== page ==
Jane Austen 's Pride And Prejudice

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Benjamin Disraeliance once said, "Characters do not change. Opinions alter, but characters are only developed". This quote exemplifies that viewpoints can always have a sudden shift at any point of time, but a persons moral qualities must be established over time. In Jane Austen 's novel, Pride and Prejudice Elizabeth Bennet is the main character who is a lady in the Regency Era. Elizabeth lives in Longbourn with her parents, Mr and Mrs Bennet and her four sisters. In the beginning of the novel, Elizabeth 's prejudice mindset and strong opinion blinds her from realizations happening around her. Soon, Elizabeth 's prejudice disappears allowing her to open up and fall in love. Throughout Jane Austen 's novel, Pride and Prejudice, Elizabeth…show more content…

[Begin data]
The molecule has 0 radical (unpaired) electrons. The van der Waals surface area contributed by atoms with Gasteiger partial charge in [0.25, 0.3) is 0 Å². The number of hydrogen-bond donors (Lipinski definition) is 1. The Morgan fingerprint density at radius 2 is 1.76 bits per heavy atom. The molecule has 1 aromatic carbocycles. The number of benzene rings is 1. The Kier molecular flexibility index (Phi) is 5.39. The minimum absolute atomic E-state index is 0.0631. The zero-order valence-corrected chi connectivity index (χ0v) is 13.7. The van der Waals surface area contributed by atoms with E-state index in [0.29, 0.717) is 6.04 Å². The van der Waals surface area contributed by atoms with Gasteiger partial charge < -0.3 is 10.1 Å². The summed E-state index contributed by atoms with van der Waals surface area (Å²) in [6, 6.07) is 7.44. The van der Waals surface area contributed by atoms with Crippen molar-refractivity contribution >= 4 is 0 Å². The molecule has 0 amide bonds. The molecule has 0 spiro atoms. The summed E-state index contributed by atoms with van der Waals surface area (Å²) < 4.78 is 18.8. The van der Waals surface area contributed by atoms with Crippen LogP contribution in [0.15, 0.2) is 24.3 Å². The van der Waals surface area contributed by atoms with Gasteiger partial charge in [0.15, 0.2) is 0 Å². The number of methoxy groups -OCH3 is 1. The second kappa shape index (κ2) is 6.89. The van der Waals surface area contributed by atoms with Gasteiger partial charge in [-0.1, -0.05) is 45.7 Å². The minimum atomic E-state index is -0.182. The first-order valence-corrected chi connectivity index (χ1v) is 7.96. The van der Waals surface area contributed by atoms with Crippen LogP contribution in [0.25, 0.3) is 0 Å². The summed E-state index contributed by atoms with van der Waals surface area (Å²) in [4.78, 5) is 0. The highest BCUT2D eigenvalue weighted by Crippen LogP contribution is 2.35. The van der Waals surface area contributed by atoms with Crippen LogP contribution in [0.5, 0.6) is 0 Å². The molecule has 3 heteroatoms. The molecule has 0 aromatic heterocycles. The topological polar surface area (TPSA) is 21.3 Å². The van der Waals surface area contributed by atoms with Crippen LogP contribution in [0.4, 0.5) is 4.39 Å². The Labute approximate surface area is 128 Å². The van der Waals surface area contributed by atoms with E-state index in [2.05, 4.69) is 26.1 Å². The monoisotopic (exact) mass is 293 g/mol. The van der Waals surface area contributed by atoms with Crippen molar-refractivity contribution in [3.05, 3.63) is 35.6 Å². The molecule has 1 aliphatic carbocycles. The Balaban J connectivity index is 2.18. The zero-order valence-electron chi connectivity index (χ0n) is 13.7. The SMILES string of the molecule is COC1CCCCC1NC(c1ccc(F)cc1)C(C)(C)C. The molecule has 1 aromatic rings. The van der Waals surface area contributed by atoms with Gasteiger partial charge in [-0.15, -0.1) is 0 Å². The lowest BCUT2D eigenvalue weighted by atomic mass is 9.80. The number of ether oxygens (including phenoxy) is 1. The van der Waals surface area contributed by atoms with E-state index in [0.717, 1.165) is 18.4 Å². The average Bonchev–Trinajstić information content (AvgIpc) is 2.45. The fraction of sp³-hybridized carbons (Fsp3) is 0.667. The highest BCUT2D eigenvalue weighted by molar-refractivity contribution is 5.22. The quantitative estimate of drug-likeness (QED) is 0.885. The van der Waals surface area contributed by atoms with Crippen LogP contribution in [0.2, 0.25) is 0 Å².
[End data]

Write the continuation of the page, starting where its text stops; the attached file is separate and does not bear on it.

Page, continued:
'A lady’s imagination is very rapid; it jumps from admiration to love, from love to matrimony in a moment '" (32). Elizabeth denotes that she does not want to dance with Darcy. Elizabeth indicates that she has the "least intention of dancing" with Darcy unravels how Elizabeth does what most women would have never done, deny a dance. Additionally, Elizabeth clarifies that she does not move closer to "beg for a partner". This proves that she is fine with being alone and not dancing, unlike most women of the 19th Century. She also illustrates how women 's minds work around men that appeal to them. By stating how a "lady 's imagination is very rapid" it clarifies that she understands that ladies fantasize about a future that may never occur. Elizabeth discusses three stages of the "imagination". She first states "admiration" meaning once a lady finds a characteristics that pleases them, such as wealth, they instantly go to the second stage which is to fall in love. After being in "love" for a short time frame, the lady wants to transition to "matrimony" which is getting married. These three steps occur is a short period of time, which is not what Elizabeth wants to involve herself in. This provides how Elizabeth does not believe in the common view of love being about wealth, because she feels as if it is not a clear, absolute feeling since it is rushed since she values the true definition of love being, "an intense feeling of deep affection". In summary, Austen
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